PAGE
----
July 27, 2016
3 min read

Multiple mental health symptoms common in adolescent cancer survivors

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Adolescent survivors of childhood cancers frequently experienced concurrent behavioral, emotional and social deficits, according to research published in Journal of Clinical Oncology.

These comorbidities often resulted from treatment exposures and physical late effects, results showed.

Tara M. Brinkman, PhD

Tara M. Brinkman

“Historically, mental health symptoms in childhood cancer patients were studied in isolation,” Tara M. Brinkman, PhD, assistant member of the department of epidemiology and cancer control at St. Jude Children’s Research Hospital, said in a press release. “This research shows that psychological symptoms typically occur together in adolescent cancer survivors, rather than in isolation. That raises the hope that with more robust screening efforts and identification of appropriate treatments we can help to prevent behavioral, emotional and social symptoms in adolescence from becoming chronic problems that persist into adulthood.”

Brinkman and colleagues asked the parents of 3,893 5-year survivors of childhood cancers treated between 1970 and 1999 to complete a Behavioral Problems Index, a 28-question survey derived from the Child Behavior Checklist.

All childhood cancer survivors had enrolled in the Childhood Cancer Survivor Study and were aged 12 years to 17 years at baseline. Results were stratified according to whether patients received cranial radiation therapy (CRT).

The most common diagnosis in the children was leukemia (no CRT, 32.1%; CRT, 58.6%); other diagnoses included CNS tumors (no CRT, 10.6%; CRT, 28%), Wilms’ tumor (no CRT, 21.6%), neuroblastoma (no CRT, 21.3%; CRT, 4.8%) or other cancers (no CRT, 14.4%; CRT, 8.6%).

The researchers excluded survivors with preexisting neurodevelopmental disorders, such as Down syndrome, Turner syndrome or spina bifida with neural tube defect.

Behavioral, social and emotional symptoms served as the primary outcome measure.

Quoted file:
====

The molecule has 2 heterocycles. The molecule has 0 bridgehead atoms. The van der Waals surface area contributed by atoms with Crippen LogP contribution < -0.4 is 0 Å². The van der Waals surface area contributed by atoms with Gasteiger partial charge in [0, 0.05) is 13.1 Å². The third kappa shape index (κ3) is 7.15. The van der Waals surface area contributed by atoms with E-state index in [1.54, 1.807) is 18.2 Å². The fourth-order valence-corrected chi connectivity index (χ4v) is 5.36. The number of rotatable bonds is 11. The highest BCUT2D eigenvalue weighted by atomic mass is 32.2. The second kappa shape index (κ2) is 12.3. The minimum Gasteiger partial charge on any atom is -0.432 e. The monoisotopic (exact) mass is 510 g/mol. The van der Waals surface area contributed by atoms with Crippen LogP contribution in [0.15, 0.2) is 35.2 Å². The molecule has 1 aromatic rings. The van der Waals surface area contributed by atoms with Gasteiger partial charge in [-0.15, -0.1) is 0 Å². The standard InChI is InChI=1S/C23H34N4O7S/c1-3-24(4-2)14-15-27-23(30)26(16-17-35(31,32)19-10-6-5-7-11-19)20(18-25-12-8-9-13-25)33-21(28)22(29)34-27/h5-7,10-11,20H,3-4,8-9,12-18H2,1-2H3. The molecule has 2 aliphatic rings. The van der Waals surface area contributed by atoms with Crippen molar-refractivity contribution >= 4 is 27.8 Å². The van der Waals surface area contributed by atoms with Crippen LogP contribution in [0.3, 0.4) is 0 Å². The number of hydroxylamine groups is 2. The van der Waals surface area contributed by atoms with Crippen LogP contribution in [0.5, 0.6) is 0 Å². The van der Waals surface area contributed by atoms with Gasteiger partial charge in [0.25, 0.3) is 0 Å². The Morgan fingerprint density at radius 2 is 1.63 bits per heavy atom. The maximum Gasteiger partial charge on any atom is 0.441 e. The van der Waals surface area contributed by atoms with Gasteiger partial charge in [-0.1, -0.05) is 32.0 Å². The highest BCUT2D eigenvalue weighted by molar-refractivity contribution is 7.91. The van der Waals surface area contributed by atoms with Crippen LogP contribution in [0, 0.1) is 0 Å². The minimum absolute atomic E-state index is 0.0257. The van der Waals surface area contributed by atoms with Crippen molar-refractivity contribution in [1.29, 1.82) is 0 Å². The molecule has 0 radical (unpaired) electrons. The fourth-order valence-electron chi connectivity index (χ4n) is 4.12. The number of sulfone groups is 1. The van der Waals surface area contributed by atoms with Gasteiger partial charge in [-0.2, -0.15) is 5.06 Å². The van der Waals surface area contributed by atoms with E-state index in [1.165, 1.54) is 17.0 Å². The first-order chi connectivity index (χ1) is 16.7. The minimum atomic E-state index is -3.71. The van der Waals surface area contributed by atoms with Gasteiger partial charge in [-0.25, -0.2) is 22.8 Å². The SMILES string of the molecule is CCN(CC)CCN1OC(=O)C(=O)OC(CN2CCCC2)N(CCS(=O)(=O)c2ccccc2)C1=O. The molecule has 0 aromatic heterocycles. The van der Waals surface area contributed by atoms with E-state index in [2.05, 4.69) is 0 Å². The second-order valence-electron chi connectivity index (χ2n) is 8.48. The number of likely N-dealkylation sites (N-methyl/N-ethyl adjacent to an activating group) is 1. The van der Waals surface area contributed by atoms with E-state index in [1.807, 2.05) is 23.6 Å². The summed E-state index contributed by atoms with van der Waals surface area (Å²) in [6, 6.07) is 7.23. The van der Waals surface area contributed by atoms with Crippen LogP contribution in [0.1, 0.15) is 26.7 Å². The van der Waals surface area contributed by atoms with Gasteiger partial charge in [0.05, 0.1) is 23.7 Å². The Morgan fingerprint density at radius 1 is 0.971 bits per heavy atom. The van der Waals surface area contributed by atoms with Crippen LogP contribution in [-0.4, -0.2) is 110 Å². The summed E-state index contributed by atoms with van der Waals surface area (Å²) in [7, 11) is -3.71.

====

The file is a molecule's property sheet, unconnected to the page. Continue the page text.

The researchers identified four symptom profiles:

  • survivors without any increased symptoms (no CRT, 69.6%; CRT, 62.9%);
  • survivors with symptoms of headstrong behavior and attention deficit (externalizing; no CRT, 16.3%; CRT, 0%);
  • survivors with symptoms of anxiety or depression, social withdrawal or peer conflict, and attention deficit (internalizing; no CRT, 8.8%; CRT, 30.9%); and
  • survivors with symptoms across all domains (global symptoms; no CRT, 5.3%; CRT, 6.1%).

Treatment with CRT in doses of 30 Gy or higher increased the incidence of global symptoms (OR = 3.2; 95% CI, 1.2-8.4) and internalizing (OR = 1.7; 95% CI, 1-2.8) compared with treatment involving less than 30 Gy CRT.

Survivors treated with anthracyclines ( 300 mg/m2) had an increased incidence of internalizing symptoms (OR = 1.9; 95% CI, 1.2-3) than those not treated with anthracyclines.

Corticosteroid treatment increased the incidence of externalizing symptoms (OR = 1.9; 95% CI, 1.2-2.8) among survivors not treated with CRT. These survivors also had an increased incidence of global symptoms (OR = 1.5; 95% CI, 0.9-2.4) when treated with high-dose IV methotrexate ( 4.3 g/m2).

Physical late effects increased the incidence of several symptom profiles in survivors who received CRT and those who did not. In both groups, overweight or obesity increased the incidence of internalizing (no CRT, OR = 2; CRT, OR = 1.7) and global symptoms (no CRT, OR = 1.8; CRT, OR = 2).

Sensory impairment increased the incidence of internalizing among survivors in the no CRT group (OR = 2.5) and the incidence of global symptoms in the CRT group (OR = 2.2).

Cancer-associated pain increased the incidence of internalizing symptoms in both groups (no CRT, OR = 1.4; CRT, OR = 1.9), as well as the incidence of externalizing (OR = 1.5) and global symptoms (OR = 2.7) among survivors who did not receive CRT.

The researchers identified the reliance on parent reporting as a potential study limitation, and further cautioned that because the Childhood Cancer Survivor Study ceased enrollment in 1999, results may not be generalizable to more recently treated patients and survivors.

“This study highlights an opportunity to improve the quality of life for the growing population of childhood cancer survivors and underscores the need for robust screening that includes survivor- and parent-reported symptoms,” Brinkman said. “These symptoms tend to persist into adulthood if they are not successfully treated in adolescence.” – by Cameron Kelsall


Disclosure: The researchers report no relevant financial disclosures.